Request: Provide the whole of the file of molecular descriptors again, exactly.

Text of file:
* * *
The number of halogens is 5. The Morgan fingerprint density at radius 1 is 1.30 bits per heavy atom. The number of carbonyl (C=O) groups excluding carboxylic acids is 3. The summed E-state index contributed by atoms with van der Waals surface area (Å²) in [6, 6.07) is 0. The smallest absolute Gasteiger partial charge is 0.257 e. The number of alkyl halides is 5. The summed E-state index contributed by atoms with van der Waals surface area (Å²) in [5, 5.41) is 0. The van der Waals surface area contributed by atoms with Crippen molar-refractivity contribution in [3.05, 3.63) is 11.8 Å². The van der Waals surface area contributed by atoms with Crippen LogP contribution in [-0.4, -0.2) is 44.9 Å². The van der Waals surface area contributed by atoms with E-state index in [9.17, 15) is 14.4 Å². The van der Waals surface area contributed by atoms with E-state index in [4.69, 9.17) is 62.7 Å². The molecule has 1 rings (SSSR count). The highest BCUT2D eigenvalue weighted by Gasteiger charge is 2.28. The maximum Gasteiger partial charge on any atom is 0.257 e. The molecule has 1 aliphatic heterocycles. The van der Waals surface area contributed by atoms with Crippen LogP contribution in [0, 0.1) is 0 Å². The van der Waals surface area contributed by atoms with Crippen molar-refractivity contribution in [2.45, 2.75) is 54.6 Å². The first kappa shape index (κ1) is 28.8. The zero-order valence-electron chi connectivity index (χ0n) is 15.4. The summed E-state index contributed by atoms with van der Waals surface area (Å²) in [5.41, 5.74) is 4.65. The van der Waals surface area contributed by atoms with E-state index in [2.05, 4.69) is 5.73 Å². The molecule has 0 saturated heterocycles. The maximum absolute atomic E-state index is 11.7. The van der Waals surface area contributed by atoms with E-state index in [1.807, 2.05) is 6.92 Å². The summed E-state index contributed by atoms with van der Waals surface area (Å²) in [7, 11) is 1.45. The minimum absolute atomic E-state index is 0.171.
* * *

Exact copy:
The number of halogens is 5. The Morgan fingerprint density at radius 1 is 1.30 bits per heavy atom. The number of carbonyl (C=O) groups excluding carboxylic acids is 3. The summed E-state index contributed by atoms with van der Waals surface area (Å²) in [6, 6.07) is 0. The smallest absolute Gasteiger partial charge is 0.257 e. The number of alkyl halides is 5. The summed E-state index contributed by atoms with van der Waals surface area (Å²) in [5, 5.41) is 0. The van der Waals surface area contributed by atoms with Crippen molar-refractivity contribution in [3.05, 3.63) is 11.8 Å². The van der Waals surface area contributed by atoms with Crippen LogP contribution in [-0.4, -0.2) is 44.9 Å². The van der Waals surface area contributed by atoms with E-state index in [9.17, 15) is 14.4 Å². The van der Waals surface area contributed by atoms with E-state index in [4.69, 9.17) is 62.7 Å². The molecule has 1 rings (SSSR count). The highest BCUT2D eigenvalue weighted by Gasteiger charge is 2.28. The maximum Gasteiger partial charge on any atom is 0.257 e. The molecule has 1 aliphatic heterocycles. The van der Waals surface area contributed by atoms with Crippen LogP contribution in [0, 0.1) is 0 Å². The van der Waals surface area contributed by atoms with Crippen molar-refractivity contribution in [2.45, 2.75) is 54.6 Å². The first kappa shape index (κ1) is 28.8. The zero-order valence-electron chi connectivity index (χ0n) is 15.4. The summed E-state index contributed by atoms with van der Waals surface area (Å²) in [5.41, 5.74) is 4.65. The van der Waals surface area contributed by atoms with E-state index in [2.05, 4.69) is 5.73 Å². The molecule has 0 saturated heterocycles. The maximum absolute atomic E-state index is 11.7. The van der Waals surface area contributed by atoms with E-state index in [1.807, 2.05) is 6.92 Å². The summed E-state index contributed by atoms with van der Waals surface area (Å²) in [7, 11) is 1.45. The minimum absolute atomic E-state index is 0.171.